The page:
It felt strange and familiar at the same time.
The bustle, the crowd, the jumbled noise of several dozen people talking at once, these I knew. Even the faces in the crowd were much the same as they had been.
But that had been 20 years ago. Now, it seemed like every third “hello” required a flip through the mental Rolodex.
“Hi ….” (Flip, flip, flip.) “Hi, Justin! Man, you haven’t changed at all!”
Yeah, it was reunion time for Big Blue, the Longmont High class of ’91. Some of us had kept in touch. A lot of us weren’t quite sure what to expect. I mean, the last time we’d been together, LHS was still a football dynasty, had no freshmen, hadn’t yet rebuilt the school down to the smallest floor tile.
Facebook helped, of course. We had some idea of what to expect. Still, what if we had nothing in common face-to-face? Worse yet, what if the memories were too strong – if some of the jealousies and cliques that make up the teenaged life had survived?
For me, high school had been a huge improvement over the bullying and harassment of my seventh and eighth grade years. But I’d still been in an odd spot. A nice guy, but no one’s boyfriend; around, but not really in. Even with a lot of close friends in choir and drama, even with my work on the school newspaper bumping me up against segments I wouldn’t have normally known, it still sometimes felt like I was on the edge, looking in.
Maybe every teen feels that way, that perception that everyone else has it down and you’re the one who’s awkward. After all, what context do you have?
But 20 years later, I didn’t feel I was at the edge anymore.
I felt like I was at the crossroads.
The friendships were still there. The awkwardness was mostly gone. Any invisible walls seemed to be a lot lower than I remembered. And I suddenly realized why.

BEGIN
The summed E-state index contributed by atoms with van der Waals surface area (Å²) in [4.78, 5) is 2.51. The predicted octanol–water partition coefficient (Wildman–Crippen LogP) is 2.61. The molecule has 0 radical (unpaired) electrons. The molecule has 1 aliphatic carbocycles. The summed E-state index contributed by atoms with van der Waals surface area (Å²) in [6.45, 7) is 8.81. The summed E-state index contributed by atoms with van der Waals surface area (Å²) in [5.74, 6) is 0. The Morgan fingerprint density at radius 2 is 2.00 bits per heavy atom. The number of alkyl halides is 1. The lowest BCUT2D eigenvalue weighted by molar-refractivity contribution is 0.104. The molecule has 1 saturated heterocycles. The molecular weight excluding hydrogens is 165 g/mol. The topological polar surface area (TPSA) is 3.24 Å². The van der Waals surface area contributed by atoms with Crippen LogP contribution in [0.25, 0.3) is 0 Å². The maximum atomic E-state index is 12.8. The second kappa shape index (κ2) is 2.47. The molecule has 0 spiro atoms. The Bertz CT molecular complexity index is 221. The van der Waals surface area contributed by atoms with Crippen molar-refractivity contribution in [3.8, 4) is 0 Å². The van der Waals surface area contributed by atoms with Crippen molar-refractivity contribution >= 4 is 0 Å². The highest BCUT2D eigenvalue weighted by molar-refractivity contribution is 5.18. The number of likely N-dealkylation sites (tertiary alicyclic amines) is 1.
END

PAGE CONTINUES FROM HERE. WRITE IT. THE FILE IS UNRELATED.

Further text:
We had nothing to prove.
In high school, you’re still trying to define yourself, still trying to build who you are. All of us had had 20 years to work on who we were – and in some cases, to rework on it, if the result wasn’t looking so good.
We’d found our places. For most of us, it seemed pretty good.
There was the wild and crazy guy who’d settled down to become a marine biologist in Hawaii.
There was the former school newspaper editor, now a minister back East.
I already knew that one of my oldest friends had become a brilliant photographer up in Denver. But I didn’t know about the one working in the Middle East … or the one designing city parks … or the one who’d become a working actor and playwright, grabbing hold of his dream with both hands.
The picnic may have been the best part – the chance to see the fathers and mothers and grownups we’d become, as kids bustled around the place, playing with each other as we once had.
One of my classmates – the playwright and actor – put it best.
“I always kind of knew this, but I realized it in spades yesterday,” he wrote on Facebook. “We had a nice graduating class. … (S)omething was in the water by the time we all hit 16, because you’re all still awesome.”
Yeah. I guess we are. Friends then. Family now.
Not a bad experience at all.
Even if it did leave us feeling Blue.
One Reply to “Real Class”
Thank you Scott! You are a great writer, and summed up my reflections and feelings going out of the weekend. Now, can I steal it for a sermon? ha ha. Well done.